Autumn Longing: Alan Watts
Yesterday, I came across a passage in a book by Alan Watts that reignited an old passion for what I have referred to in the past as “the autumn longing.” In a kind of “deep cut” vein for this blog, longtime readers — by which I mean really longtime readers, those who have been with me for the entire thirteen-year span of The Teeming Brain’s existence — may recall the series of posts I wrote on this topic beginning in 2006, just a few months after the blog’s founding. In the first of these posts, I explained the term “autumn longing” this way:
The autumn season has always carried a special emotional potency for me. When the weather turns crisp and the colors of nature change first to vibrant reds, oranges, and golds, and then progress onward toward deep russet browns, tending toward the death-sleep of winter, I’m struck with feelings of poignancy and melancholy that burn more brightly, or perhaps more darkly, than at any other time of the year. I’m also more exquisitely sensitive to the aesthetic influence of art, whether literary, musical, visual, or otherwise.
It was many years ago that I first realized and articulated to myself that this autumnal mood is inextricably bound up with a certain, strange longing. When the mood of autumn comes over me, it is always characterized by a kind of nostalgia for something I have never really known, as if I possess some vestigial memory of a lost knowledge or emotion that flits maddeningly and elusively on the edge of my ability to recall directly. It’s truly a numinous experience, that is, an experience that makes me feel as I’ve come into brief contact with some sort of transcendent spiritual truth. It tends to generate the impression of an absolute, unmediated experience of supernal beauty hovering just beyond the edge of my inner grasp. All the flickering hints of this beauty that I sometimes encounter in literature, film, music, and scenic natural vistas and skyscapes seem to reach their apotheosis in this ungraspable ultimacy, as if they are merely finite carriers that filter and refract partial glimpses of an infinite reality, like the Platonic Form of the Beautiful itself.
The remainder of that post was devoted to laying out the exquisite articulations of this experience that populate the works, both fiction and nonfiction, of C. S. Lewis, who made this longing the centerpiece of his literary aesthetic and his Christian apologetical writings. He employed the German term sehnsucht to refer to it, and he was in fact largely responsible for bringing this word and its rich set of uses and connotations to the attention of a popular English-reading audience.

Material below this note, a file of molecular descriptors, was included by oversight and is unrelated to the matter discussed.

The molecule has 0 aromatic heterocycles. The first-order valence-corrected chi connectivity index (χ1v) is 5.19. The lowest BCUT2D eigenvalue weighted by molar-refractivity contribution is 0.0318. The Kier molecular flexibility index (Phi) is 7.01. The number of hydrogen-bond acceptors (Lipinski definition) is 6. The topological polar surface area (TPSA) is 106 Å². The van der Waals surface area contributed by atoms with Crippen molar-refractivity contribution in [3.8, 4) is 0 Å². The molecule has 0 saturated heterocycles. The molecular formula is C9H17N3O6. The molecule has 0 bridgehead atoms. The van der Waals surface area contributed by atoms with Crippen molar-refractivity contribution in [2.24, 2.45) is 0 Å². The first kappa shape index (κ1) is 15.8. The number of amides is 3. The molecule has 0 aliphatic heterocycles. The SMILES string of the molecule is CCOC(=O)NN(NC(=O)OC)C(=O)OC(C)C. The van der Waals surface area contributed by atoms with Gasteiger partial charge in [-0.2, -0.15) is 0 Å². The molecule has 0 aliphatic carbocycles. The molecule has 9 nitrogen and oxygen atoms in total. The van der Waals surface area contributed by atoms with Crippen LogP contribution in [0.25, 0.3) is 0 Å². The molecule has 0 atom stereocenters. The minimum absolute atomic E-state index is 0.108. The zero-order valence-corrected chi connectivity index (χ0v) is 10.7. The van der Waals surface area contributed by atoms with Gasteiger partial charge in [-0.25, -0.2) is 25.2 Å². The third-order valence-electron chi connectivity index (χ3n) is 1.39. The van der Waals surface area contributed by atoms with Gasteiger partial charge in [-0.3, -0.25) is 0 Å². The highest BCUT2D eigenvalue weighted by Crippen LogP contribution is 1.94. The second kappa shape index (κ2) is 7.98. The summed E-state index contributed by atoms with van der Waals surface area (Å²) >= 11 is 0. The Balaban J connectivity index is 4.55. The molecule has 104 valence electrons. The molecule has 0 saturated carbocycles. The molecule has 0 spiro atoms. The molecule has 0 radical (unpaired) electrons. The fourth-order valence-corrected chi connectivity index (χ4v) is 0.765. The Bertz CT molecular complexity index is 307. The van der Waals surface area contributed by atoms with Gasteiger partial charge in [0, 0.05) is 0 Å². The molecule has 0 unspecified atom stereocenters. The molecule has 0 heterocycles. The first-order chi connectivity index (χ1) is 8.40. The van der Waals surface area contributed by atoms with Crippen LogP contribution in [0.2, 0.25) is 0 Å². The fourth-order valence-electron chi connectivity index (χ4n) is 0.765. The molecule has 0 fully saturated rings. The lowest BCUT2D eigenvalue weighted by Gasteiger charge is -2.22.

Other posts in the series focused on the appearance and invocation of this longing in the writings of Lovecraft, Poe, and Peter Shaffer’s Amadeus. I revisited the idea a few years later with posts about Huston Smith (as compared to Lovecraft) and, again, Lovecraft and Lewis. Beyond the boundaries of The Teeming Brain, I incorporated the Lovecraftian aspects of the autumn longing into my paper “The Master’s Eyes Shining with Secrets,” in which I explored the parallels and departures between the respective literary and philosophical visions of Lovecraft and Ligotti. I also published a two-part essay titled “Lovecraft’s Longing” in the late North Shore arts magazine Art Throb, and I wrote a blog post titled “Fantasy, Horror, and Infinite Longing” for SF Signal. In the latter, I discussed the subject in relation not only to Lewis and Lovecraft but to Stephen King and Colin Wilson.
So this is all to say that the matter was, and still is, of great importance to me, both philosophically and emotionally. This autumn longing, this sehnsucht, this tantalizing, maddening glimpse of some ultimate beauty and fulfillment and joy that lies perpetually beyond the horizon, this distinct scent or flavor of some infinite bliss that seems to reside half in memory and half in imagination, remaining always distinctly real and yet always just beyond my ability fully to grasp or realize — this is, apparently, a permanent part of my, and our, constitution as human beings, a kind of existential haunting that we as homo sapiens are blessed and doomed to know.
Although another span of years has now elapsed since I last wrote about it, the matter is never a non-issue in my life. I felt it more keenly when I was younger, but it’s still a living reality, not just as a matter of personal experience but in my life as a reader of books and literature. I’m still thrilled whenever I stumble across a new, or at least new to me, expression or description of this longing in someone else’s writings, especially since such descriptions often serve to evoke the longing itself.
And so it was that I came to a halt yesterday morning as I was reading Beyond Theology: The Art of Godmanship (1964) by Alan Watts. As I’ve said many times, most recently in my 2017 interview for the This Is Horror podcast, Watts was one of my foundational philosophical influences. I read his classic The Book: On the Taboo against Knowing Who You Are as a late adolescent in college — in other words, at just the right age for such a book to hit me with the approximate force of a spiritual hydrogen bomb — and from there I went on to devour most of the rest of his work. I still revisit his books not infrequently. I also listen his recorded talks and lectures. He ranks among the half-dozen most important influences on my philosophical maturation and overall outlook, with his The Wisdom of Insecurity and Psychotherapy East and West being particularly impactful. By the by, this is why I’ve been so interested to witness the widespread resurgence of interest in him that has occurred over the past ten years, with many of his highly quotable comments being memefied, hundreds of his recorded talks being uploaded to YouTube and shared around everywhere, and new articles and essays about him appearing in prominent publications as his general reputation suddenly ascends to that of a rediscovered modern sage who speaks piercingly relevant wisdom to our current cultural moment.